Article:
It seems that whenever it’s unseasonably warm in Chicago in winter and early spring, it seems that it is always very windy. Why?
Thanks, Mick L., Chicago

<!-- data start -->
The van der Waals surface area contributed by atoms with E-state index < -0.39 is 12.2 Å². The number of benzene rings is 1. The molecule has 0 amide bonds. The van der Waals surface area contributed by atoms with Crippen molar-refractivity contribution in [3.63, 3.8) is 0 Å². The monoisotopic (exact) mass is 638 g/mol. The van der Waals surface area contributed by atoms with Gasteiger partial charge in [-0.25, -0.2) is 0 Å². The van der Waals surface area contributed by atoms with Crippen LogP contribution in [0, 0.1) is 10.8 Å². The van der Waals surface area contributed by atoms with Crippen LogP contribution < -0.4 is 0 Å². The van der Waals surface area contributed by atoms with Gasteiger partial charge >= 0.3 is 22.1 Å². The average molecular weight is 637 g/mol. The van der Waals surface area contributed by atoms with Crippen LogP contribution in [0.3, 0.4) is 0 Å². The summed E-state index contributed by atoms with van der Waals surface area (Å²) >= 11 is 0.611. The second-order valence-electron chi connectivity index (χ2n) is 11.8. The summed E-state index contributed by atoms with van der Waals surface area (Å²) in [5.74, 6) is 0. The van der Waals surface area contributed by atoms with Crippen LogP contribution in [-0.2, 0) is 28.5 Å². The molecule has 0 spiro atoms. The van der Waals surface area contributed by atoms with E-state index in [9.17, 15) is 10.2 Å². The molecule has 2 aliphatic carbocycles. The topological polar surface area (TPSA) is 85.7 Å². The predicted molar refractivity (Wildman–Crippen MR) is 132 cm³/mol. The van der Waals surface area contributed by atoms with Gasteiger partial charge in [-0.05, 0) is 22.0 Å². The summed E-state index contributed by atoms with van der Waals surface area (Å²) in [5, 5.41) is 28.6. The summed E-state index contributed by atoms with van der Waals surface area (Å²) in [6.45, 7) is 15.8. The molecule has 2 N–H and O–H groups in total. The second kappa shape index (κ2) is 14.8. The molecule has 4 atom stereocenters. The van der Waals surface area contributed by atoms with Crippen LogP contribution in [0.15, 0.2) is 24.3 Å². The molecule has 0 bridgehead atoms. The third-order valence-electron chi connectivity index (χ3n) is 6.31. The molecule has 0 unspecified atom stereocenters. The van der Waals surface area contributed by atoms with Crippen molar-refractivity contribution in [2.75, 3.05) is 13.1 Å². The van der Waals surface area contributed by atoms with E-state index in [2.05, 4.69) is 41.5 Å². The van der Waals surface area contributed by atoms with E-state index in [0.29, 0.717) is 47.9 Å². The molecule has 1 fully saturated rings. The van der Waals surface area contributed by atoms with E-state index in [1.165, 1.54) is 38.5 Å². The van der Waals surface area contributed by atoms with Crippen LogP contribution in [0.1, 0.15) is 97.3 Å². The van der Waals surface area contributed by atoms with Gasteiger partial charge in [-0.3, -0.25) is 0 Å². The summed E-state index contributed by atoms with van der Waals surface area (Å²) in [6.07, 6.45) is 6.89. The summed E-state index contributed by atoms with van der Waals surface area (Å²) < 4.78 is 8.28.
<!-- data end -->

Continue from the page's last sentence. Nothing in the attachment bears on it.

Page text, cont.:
You are absolutely correct. By definition, unseasonably warm weather occurs during the colder times of the year, when warmth is confined to the southern states. Strong atmospheric forces are needed to transport the warm air as far north as Chicago, and the best mechanism for doing this is an intense low-pressure center passing north of the city that generates strong-southerly winds. Once the storm system moves east of Chicago, winds shift northwest, and a sharp turn to colder weather follows. If warm air moved into Chicago in winter or spring in a light wind situation, it would trigger a lake breeze that would quickly put a lid on rising temperatures in the city.